Your business can choose a retirement plan that fits
Mention the words “employee benefits” to a small business owner and you might hear the groans of someone burned by sky-rocketing costs and mind-numbing complexity. But one type of benefit — a retirement plan — need not be a stress-inducing perk. In fact, it might just be the powerful tool you’ve been looking for to save taxes and retain employees.
While choosing a retirement plan can be complicated, the underlying concepts are not. The best plan for you will depend on your personal retirement needs, the size of your business, and how you wish to motivate your employees. Here are a few of the most popular plans available.
* 401(k) plan. The 401(k) is the workhorse of the retirement world, offering attractive flexibility to both owners and employees. Up to 25% of compensation or $45,000 ($50,000 if over 50) can be paid into an employee’s account. The owner has the option to match employee contributions and specify when the benefits are vested. The downside to all this flexibility is high cost. Those with fewer than 20 employees may find other plans more economical. An exception to this is the one-person 401(k) for the self-employed, which has simpler filing requirements and lower costs.
* Simplified employee pension plan (SEP IRA). The SEP IRA was designed to give small businesses a low cost alternative to the 401(k). Unlike the 401(k), however, employees cannot contribute a portion of their own pay. What’s more, vesting is immediate, and the same percentage of salary that is contributed to the owner’s account must be paid to each eligible employee’s account. On the plus side, the maximum contribution limit is the same as a 401(k), and contributions can vary from year to year. So, if you have a lean year, you can reduce your contributions accordingly.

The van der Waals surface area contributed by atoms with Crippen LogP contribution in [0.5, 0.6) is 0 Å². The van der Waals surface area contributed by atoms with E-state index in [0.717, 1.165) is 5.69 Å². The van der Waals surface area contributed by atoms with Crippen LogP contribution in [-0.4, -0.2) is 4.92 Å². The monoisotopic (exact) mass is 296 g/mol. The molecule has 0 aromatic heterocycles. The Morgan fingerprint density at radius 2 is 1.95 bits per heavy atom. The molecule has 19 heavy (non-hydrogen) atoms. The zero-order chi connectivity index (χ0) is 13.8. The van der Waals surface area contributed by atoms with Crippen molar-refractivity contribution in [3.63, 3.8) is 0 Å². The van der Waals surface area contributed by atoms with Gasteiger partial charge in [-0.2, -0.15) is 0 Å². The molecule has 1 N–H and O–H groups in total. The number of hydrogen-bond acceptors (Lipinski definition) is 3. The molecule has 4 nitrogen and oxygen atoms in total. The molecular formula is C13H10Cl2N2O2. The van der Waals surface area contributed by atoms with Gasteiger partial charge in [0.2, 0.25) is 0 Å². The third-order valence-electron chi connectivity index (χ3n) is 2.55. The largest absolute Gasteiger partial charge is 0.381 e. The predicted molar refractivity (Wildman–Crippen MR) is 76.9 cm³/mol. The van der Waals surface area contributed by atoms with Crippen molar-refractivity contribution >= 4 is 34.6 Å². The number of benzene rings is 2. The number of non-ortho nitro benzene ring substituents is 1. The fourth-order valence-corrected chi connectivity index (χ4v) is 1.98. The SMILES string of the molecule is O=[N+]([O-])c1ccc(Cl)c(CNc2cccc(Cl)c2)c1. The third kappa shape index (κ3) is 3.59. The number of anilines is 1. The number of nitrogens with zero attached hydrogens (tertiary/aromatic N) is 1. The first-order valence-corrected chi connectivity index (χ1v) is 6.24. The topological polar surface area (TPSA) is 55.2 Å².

* SIMPLE IRA. Another option is the SIMPLE IRA. Designed for businesses with 100 or fewer eligible employees, the SIMPLE IRA permits worker contributions of up to $10,500 ($13,000 if over 50), plus a mandatory employer match of up to 3%. The SIMPLE IRA is often viewed as a good entry-level retirement plan. One drawback is the lower contribution limits compared to a SEP IRA or 401(k), which may hinder the business owner’s own retirement needs.
So which retirement plan is best for you? The answer will require careful analysis. But whether your time frame is near or far, or your business large or small, the good news is that more retirement options are available today than ever before. Give us a call to find the plan best suited for you and your business.
Before you invest in any business, it's always a good idea to discuss the proposed venture with your advisors. If you would like assistance with evaluating a business opportunity or with legitimate tax planning, please call our office.